Mr. Burstow: To ask the Secretary of State for Health what funding allocation was provided to the prevention of admission scheme in the last five years by (a) region and (b) local authority; how many people were assisted as part of the scheme; and how many people were subsequently admitted to hospital after receiving care on the scheme.[42600]

Jacqui Smith [holding answer 13 March 2002]: The NHS Plan announced an extra £900 million annually by 2003–04 for new intermediate care and related services to promote independence and improve quality of care for older people. Further details are in HSC 2001–01, LAC (2001) 01, published in January 2001 [which is in the Library of the House].

The NHS funding earmarked for intermediate care which commenced in 2000–01 forms part of unified allocations to health authorities. Unified allocations are based on a weighted capitation formula that determines every health authority's fair share of available resources. The Government's policy is not to hypothecate resources made available to councils unless it is essential to do so. Deployment of resources made available through the Standard Spending Assessment remains a decision for councils to make in the light of local circumstances.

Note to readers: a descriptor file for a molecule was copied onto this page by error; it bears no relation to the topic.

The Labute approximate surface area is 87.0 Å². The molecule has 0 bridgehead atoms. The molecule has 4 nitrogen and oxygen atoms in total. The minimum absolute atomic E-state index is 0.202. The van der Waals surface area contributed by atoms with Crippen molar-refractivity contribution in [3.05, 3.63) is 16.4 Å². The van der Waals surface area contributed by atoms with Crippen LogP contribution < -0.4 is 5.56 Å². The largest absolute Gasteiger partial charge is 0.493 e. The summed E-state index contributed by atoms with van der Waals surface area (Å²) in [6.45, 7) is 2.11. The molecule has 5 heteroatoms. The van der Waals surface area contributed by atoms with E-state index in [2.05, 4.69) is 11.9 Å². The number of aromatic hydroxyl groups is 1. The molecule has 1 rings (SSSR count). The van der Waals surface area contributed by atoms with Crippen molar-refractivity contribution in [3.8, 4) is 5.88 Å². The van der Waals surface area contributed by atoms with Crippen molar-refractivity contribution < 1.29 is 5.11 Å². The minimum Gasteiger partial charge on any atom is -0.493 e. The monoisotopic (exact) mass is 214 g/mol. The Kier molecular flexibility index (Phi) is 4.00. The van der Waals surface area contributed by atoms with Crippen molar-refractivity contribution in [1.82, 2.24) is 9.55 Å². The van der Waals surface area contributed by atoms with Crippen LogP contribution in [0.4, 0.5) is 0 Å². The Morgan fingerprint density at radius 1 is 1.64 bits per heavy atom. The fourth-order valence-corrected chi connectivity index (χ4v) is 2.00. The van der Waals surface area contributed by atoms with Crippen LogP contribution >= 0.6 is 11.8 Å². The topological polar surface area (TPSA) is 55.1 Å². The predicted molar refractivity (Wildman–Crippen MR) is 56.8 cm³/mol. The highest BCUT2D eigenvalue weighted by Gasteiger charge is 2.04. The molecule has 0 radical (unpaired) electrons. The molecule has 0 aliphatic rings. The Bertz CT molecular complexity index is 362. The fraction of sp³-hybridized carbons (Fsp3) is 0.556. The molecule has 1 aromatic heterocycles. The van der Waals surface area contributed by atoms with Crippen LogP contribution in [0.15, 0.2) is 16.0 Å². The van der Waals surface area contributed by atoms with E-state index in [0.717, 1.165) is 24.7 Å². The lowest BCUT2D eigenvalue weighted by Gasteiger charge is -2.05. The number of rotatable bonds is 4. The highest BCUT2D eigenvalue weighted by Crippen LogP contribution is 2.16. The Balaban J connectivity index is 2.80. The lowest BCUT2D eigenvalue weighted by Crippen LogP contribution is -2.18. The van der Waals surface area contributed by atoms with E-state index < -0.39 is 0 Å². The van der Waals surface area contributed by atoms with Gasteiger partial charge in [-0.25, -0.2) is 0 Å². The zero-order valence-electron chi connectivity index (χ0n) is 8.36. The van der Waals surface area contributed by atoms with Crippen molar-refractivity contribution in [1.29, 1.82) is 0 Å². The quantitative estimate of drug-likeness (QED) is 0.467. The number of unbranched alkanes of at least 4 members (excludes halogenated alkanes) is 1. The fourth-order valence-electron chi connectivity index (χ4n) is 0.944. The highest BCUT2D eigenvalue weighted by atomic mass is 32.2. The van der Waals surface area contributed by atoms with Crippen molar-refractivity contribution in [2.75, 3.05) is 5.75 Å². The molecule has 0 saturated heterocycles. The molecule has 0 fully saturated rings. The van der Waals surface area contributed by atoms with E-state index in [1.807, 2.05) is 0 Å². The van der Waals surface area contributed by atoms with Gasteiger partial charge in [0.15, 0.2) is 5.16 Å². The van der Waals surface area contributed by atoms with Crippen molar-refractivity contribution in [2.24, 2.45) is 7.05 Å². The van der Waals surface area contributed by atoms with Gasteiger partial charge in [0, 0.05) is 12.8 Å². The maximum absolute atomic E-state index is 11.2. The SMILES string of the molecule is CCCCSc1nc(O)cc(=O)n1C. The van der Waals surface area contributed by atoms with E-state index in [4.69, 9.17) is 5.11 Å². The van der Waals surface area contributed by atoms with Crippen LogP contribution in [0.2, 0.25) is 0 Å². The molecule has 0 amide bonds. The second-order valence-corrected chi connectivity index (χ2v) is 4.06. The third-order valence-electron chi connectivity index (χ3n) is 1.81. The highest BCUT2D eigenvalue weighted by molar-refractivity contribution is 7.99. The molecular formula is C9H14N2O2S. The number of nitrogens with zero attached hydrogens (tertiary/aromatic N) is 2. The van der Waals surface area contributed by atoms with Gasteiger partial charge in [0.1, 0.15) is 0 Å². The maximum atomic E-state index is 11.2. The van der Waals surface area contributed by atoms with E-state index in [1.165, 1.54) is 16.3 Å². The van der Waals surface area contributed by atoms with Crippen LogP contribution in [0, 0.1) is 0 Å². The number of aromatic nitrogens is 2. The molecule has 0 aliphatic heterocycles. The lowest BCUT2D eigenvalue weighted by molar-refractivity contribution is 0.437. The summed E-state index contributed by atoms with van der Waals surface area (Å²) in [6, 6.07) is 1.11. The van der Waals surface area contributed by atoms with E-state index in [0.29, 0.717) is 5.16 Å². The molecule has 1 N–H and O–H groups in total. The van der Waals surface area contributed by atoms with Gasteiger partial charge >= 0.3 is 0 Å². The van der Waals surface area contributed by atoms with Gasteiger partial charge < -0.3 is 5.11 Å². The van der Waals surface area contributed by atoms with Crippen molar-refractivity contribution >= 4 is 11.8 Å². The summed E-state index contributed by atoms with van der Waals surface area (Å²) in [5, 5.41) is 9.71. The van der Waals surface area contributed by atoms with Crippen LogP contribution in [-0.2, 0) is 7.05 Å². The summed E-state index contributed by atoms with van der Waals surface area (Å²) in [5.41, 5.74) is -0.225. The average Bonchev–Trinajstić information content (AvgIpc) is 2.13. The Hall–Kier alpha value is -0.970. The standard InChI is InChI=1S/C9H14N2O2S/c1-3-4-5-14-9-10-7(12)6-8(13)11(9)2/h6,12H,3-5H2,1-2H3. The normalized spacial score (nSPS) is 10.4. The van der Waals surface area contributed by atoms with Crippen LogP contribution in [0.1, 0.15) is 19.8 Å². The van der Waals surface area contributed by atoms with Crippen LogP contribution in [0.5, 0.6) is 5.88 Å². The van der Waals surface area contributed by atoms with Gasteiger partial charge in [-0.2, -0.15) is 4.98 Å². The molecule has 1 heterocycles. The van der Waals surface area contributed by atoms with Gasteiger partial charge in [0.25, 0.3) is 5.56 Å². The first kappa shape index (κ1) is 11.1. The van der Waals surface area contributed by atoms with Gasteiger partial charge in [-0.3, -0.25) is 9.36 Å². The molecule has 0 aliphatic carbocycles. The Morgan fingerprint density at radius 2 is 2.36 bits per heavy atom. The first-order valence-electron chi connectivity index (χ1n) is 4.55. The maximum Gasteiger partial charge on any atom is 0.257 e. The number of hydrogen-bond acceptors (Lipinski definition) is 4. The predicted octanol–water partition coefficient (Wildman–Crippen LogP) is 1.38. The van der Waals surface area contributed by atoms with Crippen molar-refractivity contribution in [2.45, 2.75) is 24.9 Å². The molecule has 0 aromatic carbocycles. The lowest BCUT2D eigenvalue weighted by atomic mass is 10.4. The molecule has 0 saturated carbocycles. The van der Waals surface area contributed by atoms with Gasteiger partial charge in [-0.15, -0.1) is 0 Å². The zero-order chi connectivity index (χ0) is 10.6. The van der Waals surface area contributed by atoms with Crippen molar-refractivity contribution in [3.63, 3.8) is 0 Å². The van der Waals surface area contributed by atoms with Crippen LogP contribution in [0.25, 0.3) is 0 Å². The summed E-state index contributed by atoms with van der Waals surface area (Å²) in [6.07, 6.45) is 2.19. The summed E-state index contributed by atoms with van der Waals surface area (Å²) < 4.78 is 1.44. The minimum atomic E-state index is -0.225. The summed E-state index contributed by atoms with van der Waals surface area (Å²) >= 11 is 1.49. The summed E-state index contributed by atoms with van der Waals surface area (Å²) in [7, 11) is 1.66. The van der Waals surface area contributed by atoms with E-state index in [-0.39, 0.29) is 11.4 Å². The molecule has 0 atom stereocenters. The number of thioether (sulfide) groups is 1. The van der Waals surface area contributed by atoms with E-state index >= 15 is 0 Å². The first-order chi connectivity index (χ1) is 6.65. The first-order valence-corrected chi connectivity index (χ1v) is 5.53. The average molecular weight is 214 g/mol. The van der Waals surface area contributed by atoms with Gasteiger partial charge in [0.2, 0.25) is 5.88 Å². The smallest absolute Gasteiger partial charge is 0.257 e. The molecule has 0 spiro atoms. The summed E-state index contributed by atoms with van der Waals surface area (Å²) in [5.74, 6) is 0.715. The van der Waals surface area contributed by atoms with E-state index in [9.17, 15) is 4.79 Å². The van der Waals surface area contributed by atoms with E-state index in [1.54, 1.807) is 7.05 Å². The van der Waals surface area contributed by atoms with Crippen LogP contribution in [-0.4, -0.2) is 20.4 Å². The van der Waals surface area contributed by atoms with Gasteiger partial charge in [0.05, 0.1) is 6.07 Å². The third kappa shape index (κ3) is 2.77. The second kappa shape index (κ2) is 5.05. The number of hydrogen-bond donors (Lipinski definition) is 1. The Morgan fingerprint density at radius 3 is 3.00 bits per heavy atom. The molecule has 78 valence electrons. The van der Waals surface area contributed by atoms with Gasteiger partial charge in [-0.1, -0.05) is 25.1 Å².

The results of the survey of NHS intermediate care in England carried out last Summer show that, by the end of this year there will be, compared to the baseline of 1999–2000, around an additional 126,000 people in receipt of intermediate care services. The full results of the survey, giving data by Region and by health authority, are in the Library. Information on the number of people admitted to hospital after receiving intermediate care is not available.

Plasticised Cadavers

Mr. Gordon Prentice: To ask the Secretary of State for Health what implications there are for public health arising from the exhibition of plasticised cadavers; and if he will make a statement. [43234]